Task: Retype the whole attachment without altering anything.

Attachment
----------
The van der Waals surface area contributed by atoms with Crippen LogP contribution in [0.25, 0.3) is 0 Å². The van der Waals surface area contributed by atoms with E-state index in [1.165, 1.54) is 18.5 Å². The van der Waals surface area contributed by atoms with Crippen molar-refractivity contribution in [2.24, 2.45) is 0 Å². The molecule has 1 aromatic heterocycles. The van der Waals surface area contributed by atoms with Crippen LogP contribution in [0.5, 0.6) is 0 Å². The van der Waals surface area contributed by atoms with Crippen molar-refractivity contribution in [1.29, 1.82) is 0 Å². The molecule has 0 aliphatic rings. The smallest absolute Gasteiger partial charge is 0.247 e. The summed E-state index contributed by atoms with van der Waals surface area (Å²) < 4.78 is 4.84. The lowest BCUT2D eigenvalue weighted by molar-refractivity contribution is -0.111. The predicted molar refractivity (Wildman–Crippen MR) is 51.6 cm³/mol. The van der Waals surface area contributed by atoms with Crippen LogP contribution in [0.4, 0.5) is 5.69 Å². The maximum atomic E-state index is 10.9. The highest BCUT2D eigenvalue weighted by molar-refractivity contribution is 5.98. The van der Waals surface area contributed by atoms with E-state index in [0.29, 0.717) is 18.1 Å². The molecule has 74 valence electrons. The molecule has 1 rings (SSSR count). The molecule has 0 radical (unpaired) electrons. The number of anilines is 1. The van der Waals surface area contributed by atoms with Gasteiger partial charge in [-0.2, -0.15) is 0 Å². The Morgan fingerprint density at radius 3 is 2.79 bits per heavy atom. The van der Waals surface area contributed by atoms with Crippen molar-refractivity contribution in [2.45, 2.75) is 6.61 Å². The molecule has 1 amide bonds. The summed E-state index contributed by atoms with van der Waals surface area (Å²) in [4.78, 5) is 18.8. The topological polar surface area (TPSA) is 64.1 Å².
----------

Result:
The van der Waals surface area contributed by atoms with Crippen LogP contribution in [0.25, 0.3) is 0 Å². The van der Waals surface area contributed by atoms with E-state index in [1.165, 1.54) is 18.5 Å². The van der Waals surface area contributed by atoms with Crippen molar-refractivity contribution in [2.24, 2.45) is 0 Å². The molecule has 1 aromatic heterocycles. The van der Waals surface area contributed by atoms with Crippen LogP contribution in [0.5, 0.6) is 0 Å². The van der Waals surface area contributed by atoms with Crippen molar-refractivity contribution in [1.29, 1.82) is 0 Å². The molecule has 0 aliphatic rings. The smallest absolute Gasteiger partial charge is 0.247 e. The summed E-state index contributed by atoms with van der Waals surface area (Å²) < 4.78 is 4.84. The lowest BCUT2D eigenvalue weighted by molar-refractivity contribution is -0.111. The predicted molar refractivity (Wildman–Crippen MR) is 51.6 cm³/mol. The van der Waals surface area contributed by atoms with Crippen LogP contribution in [0.4, 0.5) is 5.69 Å². The maximum atomic E-state index is 10.9. The highest BCUT2D eigenvalue weighted by molar-refractivity contribution is 5.98. The van der Waals surface area contributed by atoms with E-state index in [0.29, 0.717) is 18.1 Å². The molecule has 74 valence electrons. The molecule has 1 rings (SSSR count). The molecule has 0 radical (unpaired) electrons. The number of anilines is 1. The van der Waals surface area contributed by atoms with Gasteiger partial charge in [-0.2, -0.15) is 0 Å². The Morgan fingerprint density at radius 3 is 2.79 bits per heavy atom. The van der Waals surface area contributed by atoms with Crippen molar-refractivity contribution in [2.45, 2.75) is 6.61 Å². The molecule has 1 amide bonds. The summed E-state index contributed by atoms with van der Waals surface area (Å²) in [4.78, 5) is 18.8. The topological polar surface area (TPSA) is 64.1 Å².